Harold and Maude

by Connor Cannon

Stories were being told up and down the neighborhood, all untrue. On my block alone, pretty sure I heard at least five different versions of how the incident at the bodega went down. The version getting the most traction of course was the most sensational. Harold punched Maude you'd hear, over and over, no one old enough to know it was reminiscent of an old movie title. It couldn't be true, not possible. People like to say anything is possible, but trust me, not that.


Connor Cannon lives in Brooklyn, NY and makes custom furniture.


Recession Proof

by Sarah Cedeño

Someone has carved a pretty convincing silhouette of a deer hanging (from nothing) by its neck on the sign for Allied Builders. This is the picture of recession on Canal Road, but it’s creeping through the village. The graffiti artists are working hard, declaring “Fuck Brockport” on a once-white van parked in the old Brueggers lot, or coining the word “Blamege” on the abandoned Burger King building where people used to order food: white collars, a Number Six; blue collars, the Two for Two Bucks. There is a Pawn King now, but the lazy-eyed college-aged employee, who punches nonsense on a calculator, still doesn’t know how much to offer for the jewelry, so he says to the people, “Yeah, it’s just not worth selling it for the six bucks I can pay you.” Outside the vacant Burger King, the Pawn King rejects gather, their stomachs growling for that six-dollar gold heirloom. And across the street, a CVS Pharmacy will go up in the old Brueggers lot, but the graffiti artists won’t have insurance for legal drugs.


Sarah Cedeño is a writing instructor at the College at Brockport in New York who takes graffiti to heart.


The Six Laws of Suburban Children

by Victor Lembrey

Clean your plate. Finders keepers losers weepers. The dog ate it. Batman smells. Last one in is a rotten egg. Whoever smelt it dealt it.


Victor Lembrey, author of The Necessary Ingredient, is all mixed up.


Guns and Wings

by Elaine Thomas

Two young men, boys really, compete for a pretty girl, who doesn’t love either of them. Their fight escalates, as such small-town matters can, until the actual use of actual guns in the parking lot of a local fast-food place that specializes in chicken wings. As both young men thankfully recover in the town’s hospital, one gains enough insight and mobility to roll in a wheelchair down to the other’s room. He sticks out an open palm, saying, “I’ve been a damn fool.” “Me, too,” the other concedes. He takes and shakes the extended hand of a friend.


Elaine Thomas lives and writes in Wilmington, NC.

Pink Cup

by Tovli Simiryan

You were sixty-five the year I was born and when I was fourteen you reminded me it was time to decide on a philosophy of life. If you recall, my parents had few plans to invest in their only daughter and their decisions were sorely affected with an uncanny suspicion toward unplanned wind storms, three-dimensional chess matches, or change resulting from the intentionality of any offspring developing a quick and insurmountable wit. At fourteen, it was as if life was forever grey with low hanging fog refusing to burn away unless I opened your door; sipped tea from pink china, attracting patience, saving strength and settling for this pensive assumption: “Life is too long, much too long.” At eighty, your eyes still sparkled with a residue of youth; long, unplanned journeys; you answered as if forecasting another sojourn, this time with your great granddaughter along for show, “S-s-short—life is forever... but never long enough.” You would be 120 years old at the end of this month and I thought you’d like to know it has been nothing more than limitless, brilliant mountains that eventually sloped into unending plains, surrounding clear mirrors that became the deepest lakes and rivers I could have imagined. I am still drinking from your pink cup, which has collected many chips along the way and when it’s time to light the candle on your special day of remembrance, I may let your light burn until the darkest place in the universe admits to hope and is forced to shine, like a fat moon into the last quiet place I have left to visit.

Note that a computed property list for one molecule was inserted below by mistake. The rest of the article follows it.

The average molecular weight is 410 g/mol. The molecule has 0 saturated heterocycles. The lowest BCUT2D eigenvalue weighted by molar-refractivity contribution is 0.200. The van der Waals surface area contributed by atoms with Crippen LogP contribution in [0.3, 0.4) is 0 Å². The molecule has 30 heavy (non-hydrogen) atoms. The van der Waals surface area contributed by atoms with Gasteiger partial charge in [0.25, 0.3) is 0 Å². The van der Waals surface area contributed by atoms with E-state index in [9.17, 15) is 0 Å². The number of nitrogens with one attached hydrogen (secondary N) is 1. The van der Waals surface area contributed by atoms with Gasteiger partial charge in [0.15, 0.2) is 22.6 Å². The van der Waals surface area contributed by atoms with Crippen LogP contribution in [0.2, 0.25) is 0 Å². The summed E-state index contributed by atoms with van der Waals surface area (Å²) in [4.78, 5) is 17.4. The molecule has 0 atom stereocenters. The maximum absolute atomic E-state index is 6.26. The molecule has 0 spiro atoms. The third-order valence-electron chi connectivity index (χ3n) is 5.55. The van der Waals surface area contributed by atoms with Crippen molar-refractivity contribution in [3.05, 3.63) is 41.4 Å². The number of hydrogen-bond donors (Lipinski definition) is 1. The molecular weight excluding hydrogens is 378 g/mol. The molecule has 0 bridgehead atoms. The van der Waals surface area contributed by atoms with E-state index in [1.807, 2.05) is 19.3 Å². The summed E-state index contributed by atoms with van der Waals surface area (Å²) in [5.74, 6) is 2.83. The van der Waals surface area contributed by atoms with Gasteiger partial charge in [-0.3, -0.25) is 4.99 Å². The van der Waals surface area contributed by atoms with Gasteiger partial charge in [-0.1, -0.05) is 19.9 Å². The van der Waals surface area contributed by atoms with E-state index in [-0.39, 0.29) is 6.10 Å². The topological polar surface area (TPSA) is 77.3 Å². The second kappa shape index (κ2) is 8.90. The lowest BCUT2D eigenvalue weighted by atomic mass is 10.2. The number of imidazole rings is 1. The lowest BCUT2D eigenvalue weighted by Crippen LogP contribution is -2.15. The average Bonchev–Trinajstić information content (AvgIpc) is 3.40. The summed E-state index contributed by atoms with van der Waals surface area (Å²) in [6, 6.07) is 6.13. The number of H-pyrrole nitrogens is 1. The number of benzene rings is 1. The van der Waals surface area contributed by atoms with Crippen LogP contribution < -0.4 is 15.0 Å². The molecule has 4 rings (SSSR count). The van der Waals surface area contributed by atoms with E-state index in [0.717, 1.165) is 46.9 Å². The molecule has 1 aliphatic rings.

Tovli Simiryan is a writer living in West Virginia with her husband, Yosif, and mother-in-law, Ester. This piece is dedicated to Daisy Alice Kellogg.


The Old Neighborhood

by Jay Butkowski

“It’s funny, y’know … my old man’s buried about 40 feet from where he went to nursery school…” The wind whips along the cliffs, a banshee’s lament nearly drowning out the words as they leave his lips, the cold steel muzzle of a pistol barely visible in the late March moonlight. “Yeah, never really left the neighborhood, never amounted to much, my pops. I told myself I wasn’t going to be that guy, that I was going to do something with myself, get a job that allowed me to see the sights, build perspective, and here I am, in Ireland, of all fucking places, my Pop’s ancestral homeland … and what brings me here, but a kid who grew up two doors down from me in the old neighborhood…” A thunderclap, a bright white flash, and I’m falling backwards now, over the edge, pain searing my guts, cold creeping in from the extremities, and that damn wind howling in my ear as I fall through nothingness into the open arms of the sea below. “No matter how far you run, sometimes you just can’t leave the old neighborhood behind,” he says as he turns to walk away.


Jay Butkowski is a writer of fiction and an eater of tacos who lives in New Jersey. His short fiction has appeared in various online and print publications, including Shotgun Honey, Yellow Mama, Bristol Noir, All Due Respect and Vautrin. He's the Managing Editor at Rock and a Hard Place Press, and has also co-hosted a series of Noir at the Bar readings in Asbury Park, NJ. He is a father of twins, recovering lead singer, and middling pancake chef.